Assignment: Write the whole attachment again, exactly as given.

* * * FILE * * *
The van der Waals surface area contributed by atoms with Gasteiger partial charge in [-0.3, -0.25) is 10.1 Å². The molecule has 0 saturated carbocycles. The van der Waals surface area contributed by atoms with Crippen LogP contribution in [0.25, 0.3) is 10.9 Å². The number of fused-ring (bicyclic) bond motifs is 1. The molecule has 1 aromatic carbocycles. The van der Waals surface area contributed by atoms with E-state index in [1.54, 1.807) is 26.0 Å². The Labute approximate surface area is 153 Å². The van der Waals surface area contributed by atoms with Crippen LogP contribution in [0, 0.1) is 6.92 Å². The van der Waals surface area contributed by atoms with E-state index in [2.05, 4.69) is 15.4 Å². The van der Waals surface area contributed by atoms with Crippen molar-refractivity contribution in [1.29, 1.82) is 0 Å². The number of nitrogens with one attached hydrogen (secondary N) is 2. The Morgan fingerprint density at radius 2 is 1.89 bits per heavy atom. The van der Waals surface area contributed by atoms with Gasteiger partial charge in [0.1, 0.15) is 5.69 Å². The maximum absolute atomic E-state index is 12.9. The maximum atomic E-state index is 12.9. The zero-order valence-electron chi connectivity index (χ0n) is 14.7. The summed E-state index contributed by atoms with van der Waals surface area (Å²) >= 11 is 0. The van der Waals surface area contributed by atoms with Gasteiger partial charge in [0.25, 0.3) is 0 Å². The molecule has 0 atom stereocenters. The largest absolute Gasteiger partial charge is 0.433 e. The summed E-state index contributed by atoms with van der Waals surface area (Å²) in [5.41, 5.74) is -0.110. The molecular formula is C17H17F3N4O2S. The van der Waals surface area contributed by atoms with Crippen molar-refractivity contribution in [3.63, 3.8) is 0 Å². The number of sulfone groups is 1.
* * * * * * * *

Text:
The van der Waals surface area contributed by atoms with Gasteiger partial charge in [-0.3, -0.25) is 10.1 Å². The molecule has 0 saturated carbocycles. The van der Waals surface area contributed by atoms with Crippen LogP contribution in [0.25, 0.3) is 10.9 Å². The number of fused-ring (bicyclic) bond motifs is 1. The molecule has 1 aromatic carbocycles. The van der Waals surface area contributed by atoms with E-state index in [1.54, 1.807) is 26.0 Å². The Labute approximate surface area is 153 Å². The van der Waals surface area contributed by atoms with Crippen LogP contribution in [0, 0.1) is 6.92 Å². The van der Waals surface area contributed by atoms with E-state index in [2.05, 4.69) is 15.4 Å². The van der Waals surface area contributed by atoms with Crippen molar-refractivity contribution in [1.29, 1.82) is 0 Å². The number of nitrogens with one attached hydrogen (secondary N) is 2. The Morgan fingerprint density at radius 2 is 1.89 bits per heavy atom. The van der Waals surface area contributed by atoms with Gasteiger partial charge in [0.1, 0.15) is 5.69 Å². The maximum absolute atomic E-state index is 12.9. The maximum atomic E-state index is 12.9. The zero-order valence-electron chi connectivity index (χ0n) is 14.7. The summed E-state index contributed by atoms with van der Waals surface area (Å²) >= 11 is 0. The van der Waals surface area contributed by atoms with Gasteiger partial charge in [0.25, 0.3) is 0 Å². The molecule has 0 atom stereocenters. The largest absolute Gasteiger partial charge is 0.433 e. The summed E-state index contributed by atoms with van der Waals surface area (Å²) in [5.41, 5.74) is -0.110. The molecular formula is C17H17F3N4O2S. The van der Waals surface area contributed by atoms with Crippen molar-refractivity contribution in [3.63, 3.8) is 0 Å². The number of sulfone groups is 1.